According to the Society for Human Resources (“SHRM”), child care shortages and concerns are complicating a return to the workplace for many parents as the coronavirus continues to spread and options remain unclear for schools, camps and day cares. There are no easy solutions on the horizon for these parents or the companies that employ them. Parents of younger children in particular are more stressed and are being torn in different directions. Single parents, predominantly women, are even more severely impacted.
Many parents received some respite from the family leave provisions of the Families First Coronavirus Response Act (“FFCRA”). Some employees, especially those unable to telework, have taken weeks of leave to care for children or supervise homeschooling, but ten to twelve weeks will be used up quickly. Others have been able to work out intermittent leave arrangements by reducing their weekly work obligations and rationing their available leave. These flexible arrangements have often worked well for employers and employees who have engaged in a level of cooperation through a period of crisis for everyone. But how long will that last? And what will be the breaking point?
As the school year has ended and the availability of camps and daycare remains in doubt, numerous questions remain as to how parents are going to get through the summer and then a possible reimagined school year in the fall. And how will businesses resume pre-COVID-19 operations with critical workers leaving their jobs, reducing their hours, or simply not being able to keep up or perform up to expectations?
Availability of FFCRA Leave
Family leave under the FFCRA allows employees who are unable to work or telework due to a need for leave to care for the employee’s son or daughter, if the son’s or daughter’s school or place of care has been closed, or the son’s or daughter’s care provider is unavailable, due to an emergency with respect to COVID-19 declared by a Federal, State, or local authority. The leave lasts up to 12 weeks and is available between the dates of April 1 and December 31, 2020. Leave may be taken on an intermittent basis if the employer and employee agree.
On June 26, 2020, the USDOL issued a Field Assistance Bulletin, FAB 2020-4, addressing the issue of FFCRA leave based on closure of summer camps and summer enrichment programs. The purpose of the FAB is to provide guidance to DOL field investigators on the interpretation of employee eligibility for leave. A parent requesting leave due to the closure of such a program must provide the name of the program and some information to the effect that the program would have been the place of care for the child had the program not been closed. Such information might be that the child had applied to or been accepted to the program, that deposits have been paid, that the child had attended the program in past years and intended to attend again or was on a waiting list to attend.
Even assuming that the child had been scheduled to attend the now closed program, the parent(s) must have remaining leave available to take. Once the 12 weeks has passed, the employer is no longer required to maintain health insurance benefits and job protection for the worker. A parent who began full time family leave at the beginning of April, is now out of time. In addition, those parents who work for employers with 500 or more employees were never eligible for this benefit.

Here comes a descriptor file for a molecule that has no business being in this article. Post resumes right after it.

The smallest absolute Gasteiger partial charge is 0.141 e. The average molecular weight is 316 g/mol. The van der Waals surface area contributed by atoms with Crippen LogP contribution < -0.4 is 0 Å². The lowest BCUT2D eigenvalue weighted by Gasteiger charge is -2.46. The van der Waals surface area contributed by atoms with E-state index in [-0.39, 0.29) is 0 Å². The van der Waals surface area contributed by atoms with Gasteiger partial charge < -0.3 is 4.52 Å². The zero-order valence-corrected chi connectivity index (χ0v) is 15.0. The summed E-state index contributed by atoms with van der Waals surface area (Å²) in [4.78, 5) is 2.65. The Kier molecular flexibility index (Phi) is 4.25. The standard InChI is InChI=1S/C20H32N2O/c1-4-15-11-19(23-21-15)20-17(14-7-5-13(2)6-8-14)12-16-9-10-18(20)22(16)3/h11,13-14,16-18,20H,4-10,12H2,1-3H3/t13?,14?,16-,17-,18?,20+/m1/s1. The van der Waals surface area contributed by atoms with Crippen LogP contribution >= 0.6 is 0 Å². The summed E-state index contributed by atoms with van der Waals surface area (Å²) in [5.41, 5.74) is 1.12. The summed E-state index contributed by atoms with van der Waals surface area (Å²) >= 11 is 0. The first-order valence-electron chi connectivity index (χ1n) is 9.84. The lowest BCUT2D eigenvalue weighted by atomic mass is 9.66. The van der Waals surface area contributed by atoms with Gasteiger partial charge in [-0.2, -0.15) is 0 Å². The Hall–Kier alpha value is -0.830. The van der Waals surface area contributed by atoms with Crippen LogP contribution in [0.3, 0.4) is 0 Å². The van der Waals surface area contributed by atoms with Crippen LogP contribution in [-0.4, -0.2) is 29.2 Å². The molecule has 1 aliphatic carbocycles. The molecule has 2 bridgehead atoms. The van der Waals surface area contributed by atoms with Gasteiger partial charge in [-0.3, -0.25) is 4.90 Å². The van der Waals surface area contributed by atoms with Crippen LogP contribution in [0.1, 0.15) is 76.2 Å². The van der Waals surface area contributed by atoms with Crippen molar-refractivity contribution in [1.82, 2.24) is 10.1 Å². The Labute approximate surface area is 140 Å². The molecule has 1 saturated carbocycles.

The Impact on Business
The childcare dilemma’s impact on business, especially on the efforts of businesses to advance women and promote gender equality, is likely to be long term. Boston Consulting Group (BCG) recently completed a study (Working Parents Survey: Easing the COVID-19 Burden on Working Parents),showing some of the following findings:
• 60 percent of parents do not have any form of outside help in caring for and educating their children, and another 10 percent said they have less help now than before the pandemic.
• 60 percent of parents surveyed overall had not found alternative care for their children.
• 47 percent of parents overall think their ability to perform their work duties has dropped, and that percentage is even higher for parents with children ages 5 and younger.
• Parents are putting in more time than ever before on household duties, childcare, and educating children.
The effect on parents with significant childcare responsibilities might range from lower earnings, reduction to part time work to fewer promotions and loss of jobs due to resignation or termination. Businesses will undoubtedly experience the loss of workers on whom significant training dollars have been spent, and the cost of turnover is always significant both in terms of hard dollars and impact on company morale.
The Impact on Workers and the Need for Continued Flexibility
As we continue rolling down an uncertain path, it has become increasing clear that the long term failures of the child care system (cost, availability, quality, reliability, flexibility) have come home to roost. FFCRA provided a short term solution for some families, and due to federal subsidies the cost of that relief was not born by business. The reality too, is that many workers did not avail themselves of that benefit, choosing instead to burn the candle at both ends, caring for children during the day and working in the early hours of the morning or late at night out of fear that seeking available leave might be career suicide. The reality now is that both employees and employers will need to communicate and work together around making sure their mutual needs are met, while making sure the next generation is not left behind.